Wu Shao She (Black Striped Snake)

What Is Wu Shao She

Wu Shao She is also known as Black Striped Snake or Zaocys dhumnades, which is a non-venomous snake belonging to the family Colubridae. It is common animal medicine, which first appeared in <Lei Gong Pao Zhi Lun> (Master Lei’s Discourse on Processing of Chinese Materia Medica) in the Northern and Southern Dynasties420 AD–589 AD).

Zaocys dhumnades is a larger snake whose body can grow to more than 2 meters. It has a certain economic value. Its meat is edible and has high nutritional value. Its nutritional value is higher than that of chicken, duck, and beef. Its skin can be made into a Huqin membrane.

This snake is endemic to China and it is mainly distributed in Anhui, Zhejiang, Jiangxi, Fujian, Henan, Shaanxi, Gansu, Sichuan, Guizhou, Jiangsu, Hubei, Hunan, Hainan, Guangdong, Guangxi, Taiwan, and other provinces.

They are widely found in plains, hills, and low mountains. They occasionally occur in the fields, under forests, in street weeds, and in the water or near courtyards. They are agile and like to swim and hunt in the water.

Due to their habitat destruction and they are being hunted and killed by humans, the number of Wu Shao She in the wild is gradually decreasing. At present, some areas have begun to artificially breed them.

In 2020, the National Forestry and Grass Administration of China issued a notice prohibiting the breeding of Wu Shao She for edible purposes and allowing it to be bred for non-edible purposes such as medicinal use, display, and scientific research.

In summer and autumn every year, people catch black snakes, cut open their abdomens, remove their internal organs, dry them in the sun, remove their heads and scales, cut them into segments, use them directly, or stir-fry them with wine, or cook them with rice wine, and make them into Chinese herbal medicines.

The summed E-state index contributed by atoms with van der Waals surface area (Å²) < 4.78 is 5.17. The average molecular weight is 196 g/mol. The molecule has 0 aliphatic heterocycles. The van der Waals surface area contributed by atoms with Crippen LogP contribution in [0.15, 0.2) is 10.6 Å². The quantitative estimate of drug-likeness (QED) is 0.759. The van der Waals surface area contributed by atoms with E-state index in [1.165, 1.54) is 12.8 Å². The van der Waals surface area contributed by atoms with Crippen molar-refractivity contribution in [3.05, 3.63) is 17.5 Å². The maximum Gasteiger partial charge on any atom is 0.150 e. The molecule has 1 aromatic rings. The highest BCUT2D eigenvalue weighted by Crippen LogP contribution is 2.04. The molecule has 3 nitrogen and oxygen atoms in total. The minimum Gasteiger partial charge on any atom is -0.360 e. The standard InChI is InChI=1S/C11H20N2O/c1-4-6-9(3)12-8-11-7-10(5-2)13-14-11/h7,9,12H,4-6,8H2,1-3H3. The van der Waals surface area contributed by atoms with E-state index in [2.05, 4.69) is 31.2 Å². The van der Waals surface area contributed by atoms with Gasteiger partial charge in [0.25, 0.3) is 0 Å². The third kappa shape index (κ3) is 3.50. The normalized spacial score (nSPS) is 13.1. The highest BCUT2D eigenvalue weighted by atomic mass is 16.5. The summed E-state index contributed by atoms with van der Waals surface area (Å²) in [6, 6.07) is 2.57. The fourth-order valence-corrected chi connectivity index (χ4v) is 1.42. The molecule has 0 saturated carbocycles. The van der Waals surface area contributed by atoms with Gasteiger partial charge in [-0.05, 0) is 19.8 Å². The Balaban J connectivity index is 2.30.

Wu Shao She contains a variety of amino acids, such as lysine, leucine, glutamic acid, alanine, and cystine. It also contains tropomyosin, uracil, thymine, cytidine, hypoxanthine, adenine, inosine, fructose-1, 6-bisphosphatase, brachystemidines A, isobutyl butyl phthalate, dihydroferulic acid, β-sitosterol, and 4-hydroxybenzaldehyde.

Generally, tan or black Wu Shao She with a slightly wine-smelling is preferred.

According to <Compendium of Materia Medica>, the medicinal property of Wu Shao She is relatively neutral, with a sweet taste. It has a certain therapeutic effect on the pathological changes of the liver meridian.

In traditional Chinese medicine (TCM), it is often used to expel wind and dredge meridians, treat rheumatoid arthritis, rheumatic arthritis, numbness and spasm, stroke, facial distortion, hemiplegia, convulsion, tetanus, leprosy, scabies, scrofula, malignant sores, urticaria, chronic urticaria, vitiligo, psoriasis, eczema, dermatitis, intractable pruritus, prurigo nodularis, and erythema multiforme.

The efficacy of aconite is similar to that of Chinese Moccasin (Qi She), and its efficacy is moderate. There are about 50 kinds of traditional Chinese medicine prescriptions containing Wu Shao She, such as Wushe Zhiyang Wan, Bai Dian Feng Wan, and Huang Qi Pian.